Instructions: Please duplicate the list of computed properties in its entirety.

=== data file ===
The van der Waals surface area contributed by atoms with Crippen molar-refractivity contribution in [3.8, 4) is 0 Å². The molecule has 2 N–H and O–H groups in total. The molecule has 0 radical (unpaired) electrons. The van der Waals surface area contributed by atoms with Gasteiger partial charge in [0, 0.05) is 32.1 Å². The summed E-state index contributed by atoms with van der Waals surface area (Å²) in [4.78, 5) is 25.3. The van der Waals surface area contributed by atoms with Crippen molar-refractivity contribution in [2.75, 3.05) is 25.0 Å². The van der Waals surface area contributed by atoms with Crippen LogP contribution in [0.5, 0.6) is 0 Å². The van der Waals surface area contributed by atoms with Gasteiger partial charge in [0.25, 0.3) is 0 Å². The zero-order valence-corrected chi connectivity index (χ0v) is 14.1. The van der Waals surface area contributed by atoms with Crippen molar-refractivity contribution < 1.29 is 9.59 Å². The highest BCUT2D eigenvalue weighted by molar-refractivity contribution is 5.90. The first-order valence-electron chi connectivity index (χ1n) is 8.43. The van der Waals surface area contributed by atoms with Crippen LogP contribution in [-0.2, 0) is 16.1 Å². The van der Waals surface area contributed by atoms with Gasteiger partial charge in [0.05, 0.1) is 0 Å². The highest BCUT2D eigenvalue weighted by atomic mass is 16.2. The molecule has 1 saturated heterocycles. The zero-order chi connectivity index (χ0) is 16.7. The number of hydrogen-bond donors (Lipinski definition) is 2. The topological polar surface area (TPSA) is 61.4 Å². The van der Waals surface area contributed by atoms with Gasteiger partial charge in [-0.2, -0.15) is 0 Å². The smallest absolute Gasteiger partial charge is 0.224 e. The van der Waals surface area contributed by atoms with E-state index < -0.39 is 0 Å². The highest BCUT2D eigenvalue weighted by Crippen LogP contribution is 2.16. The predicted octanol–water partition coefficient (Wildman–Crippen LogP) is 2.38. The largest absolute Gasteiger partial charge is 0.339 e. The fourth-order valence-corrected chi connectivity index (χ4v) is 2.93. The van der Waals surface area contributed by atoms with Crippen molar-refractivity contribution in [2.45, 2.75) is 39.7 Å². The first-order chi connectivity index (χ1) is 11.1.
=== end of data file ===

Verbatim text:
The van der Waals surface area contributed by atoms with Crippen molar-refractivity contribution in [3.8, 4) is 0 Å². The molecule has 2 N–H and O–H groups in total. The molecule has 0 radical (unpaired) electrons. The van der Waals surface area contributed by atoms with Gasteiger partial charge in [0, 0.05) is 32.1 Å². The summed E-state index contributed by atoms with van der Waals surface area (Å²) in [4.78, 5) is 25.3. The van der Waals surface area contributed by atoms with Crippen molar-refractivity contribution in [2.75, 3.05) is 25.0 Å². The van der Waals surface area contributed by atoms with Crippen LogP contribution in [0.5, 0.6) is 0 Å². The van der Waals surface area contributed by atoms with Gasteiger partial charge in [0.25, 0.3) is 0 Å². The zero-order valence-corrected chi connectivity index (χ0v) is 14.1. The van der Waals surface area contributed by atoms with Crippen molar-refractivity contribution < 1.29 is 9.59 Å². The highest BCUT2D eigenvalue weighted by molar-refractivity contribution is 5.90. The first-order valence-electron chi connectivity index (χ1n) is 8.43. The van der Waals surface area contributed by atoms with Crippen LogP contribution in [-0.2, 0) is 16.1 Å². The van der Waals surface area contributed by atoms with Gasteiger partial charge in [0.05, 0.1) is 0 Å². The highest BCUT2D eigenvalue weighted by atomic mass is 16.2. The molecule has 1 saturated heterocycles. The zero-order chi connectivity index (χ0) is 16.7. The number of hydrogen-bond donors (Lipinski definition) is 2. The topological polar surface area (TPSA) is 61.4 Å². The van der Waals surface area contributed by atoms with Gasteiger partial charge in [-0.2, -0.15) is 0 Å². The smallest absolute Gasteiger partial charge is 0.224 e. The van der Waals surface area contributed by atoms with E-state index < -0.39 is 0 Å². The highest BCUT2D eigenvalue weighted by Crippen LogP contribution is 2.16. The predicted octanol–water partition coefficient (Wildman–Crippen LogP) is 2.38. The largest absolute Gasteiger partial charge is 0.339 e. The fourth-order valence-corrected chi connectivity index (χ4v) is 2.93. The van der Waals surface area contributed by atoms with Crippen molar-refractivity contribution in [2.45, 2.75) is 39.7 Å². The first-order chi connectivity index (χ1) is 11.1.